With the development of the enlarged cerebral cortex in the human brain, in addition to sensations and perceptions which animals also posses, human brain acquired a new quality, the ability to think, to conceive ideas. After his emergence, man underwent an evolution, not a biological one, but social. With the ability to think and convey his thoughts to fellow men through the medium of language, man acquired a new form of consciousness namely social consciousness. The sense of ethics, morality, etc. unique to man has arisen from his social consciousness. On this consciousness was built society and its civilisation which distinguishes man from all other animals.

Purpose of life: Life, when it originated, had no purpose as such. Life had resulted from a combination of several random events spread over millions of years and it would not be an exaggeration to say that it was a great accident. With the emergence of man endowed with the power of thinking, which enabled him to understand life itself, it is an altogether different story. Man, the creator of civilisation and culture, has a great purpose in life, and that is to play the conscious role to create conditions conducive to the development and perpetration of life and civilisation.

What is death? An organism dies when the life process ceases in the organism or that particular organisation of matter responsible for the life property is destroyed. This is applicable to human life as well. Even though individual organisms do have an end in death, life itself can be said to be immortal. In the words of J.D. Bernal: "The last word about death has still to be spoken, the important thing is not death of the individual man or species but the effective immortality of life itself, that is the effective reproducibility of genetic carrying nucleic acid molecules. What I am attempting to say is `Life does not die' but more accurately to have to admit that `Life has not died' and that potential calamity is still with us".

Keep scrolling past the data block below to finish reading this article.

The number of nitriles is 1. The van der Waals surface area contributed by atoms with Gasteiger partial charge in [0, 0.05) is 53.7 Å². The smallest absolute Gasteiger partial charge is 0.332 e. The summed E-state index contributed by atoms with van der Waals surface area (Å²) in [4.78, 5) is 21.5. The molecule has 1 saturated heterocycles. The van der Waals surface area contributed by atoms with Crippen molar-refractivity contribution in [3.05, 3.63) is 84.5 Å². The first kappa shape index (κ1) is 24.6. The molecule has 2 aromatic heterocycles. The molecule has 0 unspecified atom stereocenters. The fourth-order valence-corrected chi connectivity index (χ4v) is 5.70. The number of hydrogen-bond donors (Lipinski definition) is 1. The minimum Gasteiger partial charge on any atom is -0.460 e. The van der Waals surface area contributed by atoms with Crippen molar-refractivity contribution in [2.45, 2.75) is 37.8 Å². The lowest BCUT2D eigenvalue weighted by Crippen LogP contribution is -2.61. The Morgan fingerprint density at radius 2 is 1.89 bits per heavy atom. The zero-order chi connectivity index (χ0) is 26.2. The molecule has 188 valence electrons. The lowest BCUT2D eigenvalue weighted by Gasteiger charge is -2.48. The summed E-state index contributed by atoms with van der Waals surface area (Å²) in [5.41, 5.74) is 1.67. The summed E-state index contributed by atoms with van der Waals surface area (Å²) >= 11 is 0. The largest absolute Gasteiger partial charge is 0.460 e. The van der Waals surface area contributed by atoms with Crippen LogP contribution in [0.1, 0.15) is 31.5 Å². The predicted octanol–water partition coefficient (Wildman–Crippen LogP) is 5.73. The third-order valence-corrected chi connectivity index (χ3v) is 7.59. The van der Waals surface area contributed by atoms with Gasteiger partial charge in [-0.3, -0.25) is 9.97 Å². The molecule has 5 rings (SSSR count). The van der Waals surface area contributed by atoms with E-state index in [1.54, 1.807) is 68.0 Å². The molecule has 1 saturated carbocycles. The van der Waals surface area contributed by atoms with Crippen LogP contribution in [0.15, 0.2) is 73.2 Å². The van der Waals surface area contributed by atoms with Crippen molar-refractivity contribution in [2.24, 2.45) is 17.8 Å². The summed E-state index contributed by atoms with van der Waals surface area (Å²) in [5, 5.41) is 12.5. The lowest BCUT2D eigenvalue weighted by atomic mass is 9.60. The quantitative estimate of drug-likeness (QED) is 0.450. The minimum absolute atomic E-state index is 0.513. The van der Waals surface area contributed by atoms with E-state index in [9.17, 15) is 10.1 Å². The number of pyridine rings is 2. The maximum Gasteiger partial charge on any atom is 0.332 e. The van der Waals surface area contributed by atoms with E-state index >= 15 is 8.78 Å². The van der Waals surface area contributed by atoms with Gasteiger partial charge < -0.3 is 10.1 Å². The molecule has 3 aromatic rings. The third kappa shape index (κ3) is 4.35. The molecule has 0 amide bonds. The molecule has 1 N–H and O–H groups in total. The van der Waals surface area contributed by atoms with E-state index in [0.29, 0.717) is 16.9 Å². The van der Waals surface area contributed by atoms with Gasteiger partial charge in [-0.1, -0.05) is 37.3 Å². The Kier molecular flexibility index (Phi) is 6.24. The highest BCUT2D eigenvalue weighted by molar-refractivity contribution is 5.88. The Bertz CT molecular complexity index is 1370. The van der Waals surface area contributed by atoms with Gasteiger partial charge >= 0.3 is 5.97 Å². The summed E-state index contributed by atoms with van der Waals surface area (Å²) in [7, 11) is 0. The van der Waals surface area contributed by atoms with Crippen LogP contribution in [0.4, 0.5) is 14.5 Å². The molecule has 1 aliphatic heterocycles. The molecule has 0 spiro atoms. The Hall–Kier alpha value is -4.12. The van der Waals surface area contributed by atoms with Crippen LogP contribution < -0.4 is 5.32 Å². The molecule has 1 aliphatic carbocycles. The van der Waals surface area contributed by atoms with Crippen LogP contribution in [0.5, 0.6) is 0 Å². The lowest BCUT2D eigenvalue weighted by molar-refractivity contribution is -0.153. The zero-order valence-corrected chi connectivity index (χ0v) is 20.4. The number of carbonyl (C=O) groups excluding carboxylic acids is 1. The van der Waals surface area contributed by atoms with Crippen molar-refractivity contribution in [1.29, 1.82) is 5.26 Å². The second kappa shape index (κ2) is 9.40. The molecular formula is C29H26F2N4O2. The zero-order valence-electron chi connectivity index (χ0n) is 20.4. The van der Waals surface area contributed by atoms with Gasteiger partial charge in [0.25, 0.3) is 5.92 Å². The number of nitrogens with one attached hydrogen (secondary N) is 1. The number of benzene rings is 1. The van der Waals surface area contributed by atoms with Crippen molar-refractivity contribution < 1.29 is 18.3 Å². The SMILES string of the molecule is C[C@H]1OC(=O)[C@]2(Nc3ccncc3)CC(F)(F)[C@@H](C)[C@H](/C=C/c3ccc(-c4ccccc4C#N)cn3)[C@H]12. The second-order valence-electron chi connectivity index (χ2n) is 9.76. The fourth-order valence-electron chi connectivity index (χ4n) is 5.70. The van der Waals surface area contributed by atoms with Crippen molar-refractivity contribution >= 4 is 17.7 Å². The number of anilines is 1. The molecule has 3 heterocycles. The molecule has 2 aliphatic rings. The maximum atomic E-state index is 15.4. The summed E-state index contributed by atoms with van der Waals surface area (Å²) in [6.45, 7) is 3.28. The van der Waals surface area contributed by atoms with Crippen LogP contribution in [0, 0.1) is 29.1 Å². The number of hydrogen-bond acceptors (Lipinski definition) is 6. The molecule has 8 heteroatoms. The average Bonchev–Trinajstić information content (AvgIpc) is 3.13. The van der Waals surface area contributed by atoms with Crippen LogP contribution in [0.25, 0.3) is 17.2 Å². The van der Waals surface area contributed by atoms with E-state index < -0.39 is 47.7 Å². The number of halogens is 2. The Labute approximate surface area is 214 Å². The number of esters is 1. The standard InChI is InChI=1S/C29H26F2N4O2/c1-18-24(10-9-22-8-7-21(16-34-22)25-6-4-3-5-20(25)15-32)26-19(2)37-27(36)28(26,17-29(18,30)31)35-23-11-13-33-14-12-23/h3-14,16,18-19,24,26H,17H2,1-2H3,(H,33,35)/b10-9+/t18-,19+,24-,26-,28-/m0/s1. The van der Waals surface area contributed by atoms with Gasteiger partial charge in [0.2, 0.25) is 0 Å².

Summary

Life is the product of development of matter. Life in the course of development and evolution produced man with the ability to think. Man underwent an evolution not a biological one, but social, which created society and civilisation. The purpose of life, as far as man is concerned is to play his conscious role in creating conditions conducive to the onward march of life and civilisation.

References
1. Bernal, J.D., The physical basis of life, London, 1951.
2. The physiological teachings of I.P.Pavlov, Moscow, 1951.
3. Maurice Cornforth, Dialectical Materialism: An Introductory course, London, 1954.
4. Cyril Ponnamperuma, The origins of life, London, 1972.